At the intersection of contemporary art and design, the exhibition opening at EMMA in May uses ceramic art to explore themes of disintegration and reconstruction

Ceramics Facing the New highlights the significance of clay for humanity while exploring contemporary environmental concerns and disintegration of social structures. Ceramics has become increasingly popular in recent years, and the trend has also found its way to contemporary art. Ceramics Facing the New presents twelve artists and two artist groups specialising in ceramic art, all of whom use materials and techniques in innovative ways and have an eye for topical themes. The exhibition is produced in collaboration with Ornamo Art and Design Finland and is based on an open portfolio call. Ceramics Facing the New is on view at EMMA from 3 May 2021– 28 August 2022.

Our new exhibition, Ceramics Facing the New, will open for the public on Monday, 3 May 2021 – the same date that EMMA opens its doors after being closed for almost six months. Press views will still be held virtually, however. You are welcome to join us for the press view of Ceramics Facing the New on Wednesday, 12 May, from 10–11. The exhibition will be presented by its curator Laura Kokkonen. Join the press view here. The press release is for immediate release. We are happy to answer any questions you may have.

The underlying thematic concept in the exhibition is kintsugi, the Japanese tradition of mending broken pottery with gold or some other metal. Instead of concealing the damage, the act of kintsugi establishes a new relationship with it. A fracture can be a signal of something new. “The featured artists share a love for clay but also a need to reinvent ceramic art,” says the exhibition’s curator, Laura Kokkonen of EMMA. The reassessment of traditional methods has led to a search for and adoption of more ecological techniques and the extension of ceramics into spatiality. Themes addressed in the works include ecological disasters and mass extinction, conflicts and their consequences, and transitoriness and loneliness, as well as the vitality of the natural world and connectedness and presence.

British artist Katie Spragg exhibits three animations that remind us of the wonder and joy of observing nature. In the stop-motion works, clay grasses thrive in a field or sprout up from tiny cracks in concrete. Drawing a parallel between clay and plants, Spragg’s moving image works highlight the living power of matter. Meri Oivo’s large installation Fragile references natural forms – fungal rhizomes, branch systems and corals. The work consists of numerous fragile pieces of porcelain that Oivo has made with a technique she developed: involving both casting and handcrafting, the method allows distortions and fractures to be revealed in the final work.

Working with Soil is a group of ceramic artists working within multiple disciplines in design, arts and sciences who share an interest in humanity’s relationship with soil. The team collects soil samples, analyses them to determine the presence of pollutants, and uses the materials in artworks. Their artistic research of soils in Espoo is an exploration of natural phenomena and the changes in soil composition resulting from human action. Critically Endangered Species is an installation of painted ceramic pots that examine the effects of soil contamination on the decline of insect populations. Changes in land surfaces is the focus in Matteo Pennacchio’s series of ceramic reliefs entitled Marks. The works are based on satellite images showing the environmental impact of human activity, such as fellings, industry or armed conflicts.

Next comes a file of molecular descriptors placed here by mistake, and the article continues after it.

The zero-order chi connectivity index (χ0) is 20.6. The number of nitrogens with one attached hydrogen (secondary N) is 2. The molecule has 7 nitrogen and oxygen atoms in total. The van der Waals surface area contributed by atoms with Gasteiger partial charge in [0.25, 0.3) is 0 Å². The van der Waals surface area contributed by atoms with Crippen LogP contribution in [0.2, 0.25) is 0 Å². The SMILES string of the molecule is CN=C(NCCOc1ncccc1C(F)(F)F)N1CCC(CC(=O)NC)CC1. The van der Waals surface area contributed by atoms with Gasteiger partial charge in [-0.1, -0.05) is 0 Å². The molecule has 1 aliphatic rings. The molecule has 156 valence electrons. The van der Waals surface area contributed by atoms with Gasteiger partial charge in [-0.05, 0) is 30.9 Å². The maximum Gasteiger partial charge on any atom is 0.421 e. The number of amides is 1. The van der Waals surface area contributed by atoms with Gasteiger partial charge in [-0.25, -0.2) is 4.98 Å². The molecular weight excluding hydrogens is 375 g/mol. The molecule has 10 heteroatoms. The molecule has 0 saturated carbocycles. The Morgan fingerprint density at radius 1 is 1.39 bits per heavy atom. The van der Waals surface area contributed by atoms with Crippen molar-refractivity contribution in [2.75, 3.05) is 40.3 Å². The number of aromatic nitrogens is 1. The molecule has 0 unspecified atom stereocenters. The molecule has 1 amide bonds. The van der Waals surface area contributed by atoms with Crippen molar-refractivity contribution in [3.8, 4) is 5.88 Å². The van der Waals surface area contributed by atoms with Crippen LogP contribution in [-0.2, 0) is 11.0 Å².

Nathalie Lautenbacher’s Recovery was created on-site at EMMA. Its theme is the inevitability of disintegration and the cycles of matter in nature. Using unfired clay dishes from her own design brand, Lautenbacher has laid the table for a festive dinner, filled the vessels with water and allowed the liquid to dissolve the objects. Presence and the tangibility of material are the starting points of the concept created by Priska Falin and Helen Felcey. An installation at EMMA entitled Being With features ceramic stones made by students of the Karakallio school in Espoo. The concept includes workshops and an online portfolio, Dwelling, which features exercises designed to enhance conscious presence and to explore sensory experiences and ways of interacting with materials.

The Ceramics Facing the New artists are Priska Falin & Helen FelceyVeera KuljuNathalie LautenbacherPiia LiesteMatias KarsikasTiia MatikainenMeri OivoMatteo PennacchioMaria PunkkinenOuti SavolainenCaroline SlotteKatie SpraggIrma Weckman and the Working with Soil collective (Özgü GündeşlioğluCatharina Kajander, Riikka Latva-Somppi and Maarit Mäkelä). The exhibition is on show at the Bryk & Wirkkala Visible Storage space, which showcases the life’s work of Rut Bryk and Tapio Wirkkala. The 2021 theme at EMMA is the power of art. The craft of ceramics is both ancient, topical and rapidly evolving technique and a prime example of the enduring power and adaptability of art.

The extensive mobile guide to the exhibition features background information and interview videos.

Press images